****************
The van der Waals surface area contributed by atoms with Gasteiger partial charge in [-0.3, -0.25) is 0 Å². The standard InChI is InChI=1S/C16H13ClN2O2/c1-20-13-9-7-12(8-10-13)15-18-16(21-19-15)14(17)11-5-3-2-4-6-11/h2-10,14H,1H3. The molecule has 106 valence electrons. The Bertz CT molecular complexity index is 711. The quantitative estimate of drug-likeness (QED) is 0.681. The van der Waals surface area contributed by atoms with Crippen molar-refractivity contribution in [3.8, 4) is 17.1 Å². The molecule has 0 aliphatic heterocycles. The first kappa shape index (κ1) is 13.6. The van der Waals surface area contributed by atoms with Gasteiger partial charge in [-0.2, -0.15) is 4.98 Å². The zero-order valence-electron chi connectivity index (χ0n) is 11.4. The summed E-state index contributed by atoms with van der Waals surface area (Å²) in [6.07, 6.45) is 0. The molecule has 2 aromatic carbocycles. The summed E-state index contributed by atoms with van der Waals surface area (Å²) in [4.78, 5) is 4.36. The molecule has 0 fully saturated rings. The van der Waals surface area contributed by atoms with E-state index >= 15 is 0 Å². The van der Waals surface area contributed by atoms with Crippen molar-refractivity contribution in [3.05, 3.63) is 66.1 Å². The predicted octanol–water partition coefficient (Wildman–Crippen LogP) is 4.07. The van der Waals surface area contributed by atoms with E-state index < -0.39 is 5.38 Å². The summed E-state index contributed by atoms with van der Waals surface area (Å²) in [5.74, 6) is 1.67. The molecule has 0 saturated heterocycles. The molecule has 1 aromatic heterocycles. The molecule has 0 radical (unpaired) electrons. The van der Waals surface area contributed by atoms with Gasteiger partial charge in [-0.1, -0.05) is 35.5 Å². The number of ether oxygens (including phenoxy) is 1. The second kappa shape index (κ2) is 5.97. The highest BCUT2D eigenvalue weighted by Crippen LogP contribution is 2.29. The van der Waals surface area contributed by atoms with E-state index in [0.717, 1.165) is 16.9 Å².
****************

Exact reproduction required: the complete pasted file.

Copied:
The van der Waals surface area contributed by atoms with Gasteiger partial charge in [-0.3, -0.25) is 0 Å². The standard InChI is InChI=1S/C16H13ClN2O2/c1-20-13-9-7-12(8-10-13)15-18-16(21-19-15)14(17)11-5-3-2-4-6-11/h2-10,14H,1H3. The molecule has 106 valence electrons. The Bertz CT molecular complexity index is 711. The quantitative estimate of drug-likeness (QED) is 0.681. The van der Waals surface area contributed by atoms with Crippen molar-refractivity contribution in [3.8, 4) is 17.1 Å². The molecule has 0 aliphatic heterocycles. The first kappa shape index (κ1) is 13.6. The van der Waals surface area contributed by atoms with Gasteiger partial charge in [-0.2, -0.15) is 4.98 Å². The zero-order valence-electron chi connectivity index (χ0n) is 11.4. The summed E-state index contributed by atoms with van der Waals surface area (Å²) in [6.07, 6.45) is 0. The molecule has 2 aromatic carbocycles. The summed E-state index contributed by atoms with van der Waals surface area (Å²) in [4.78, 5) is 4.36. The molecule has 0 fully saturated rings. The van der Waals surface area contributed by atoms with E-state index >= 15 is 0 Å². The van der Waals surface area contributed by atoms with Crippen molar-refractivity contribution in [3.05, 3.63) is 66.1 Å². The predicted octanol–water partition coefficient (Wildman–Crippen LogP) is 4.07. The van der Waals surface area contributed by atoms with E-state index < -0.39 is 5.38 Å². The summed E-state index contributed by atoms with van der Waals surface area (Å²) in [5.74, 6) is 1.67. The molecule has 0 saturated heterocycles. The molecule has 1 aromatic heterocycles. The molecule has 0 radical (unpaired) electrons. The van der Waals surface area contributed by atoms with Gasteiger partial charge in [-0.1, -0.05) is 35.5 Å². The number of ether oxygens (including phenoxy) is 1. The second kappa shape index (κ2) is 5.97. The highest BCUT2D eigenvalue weighted by Crippen LogP contribution is 2.29. The van der Waals surface area contributed by atoms with E-state index in [0.717, 1.165) is 16.9 Å².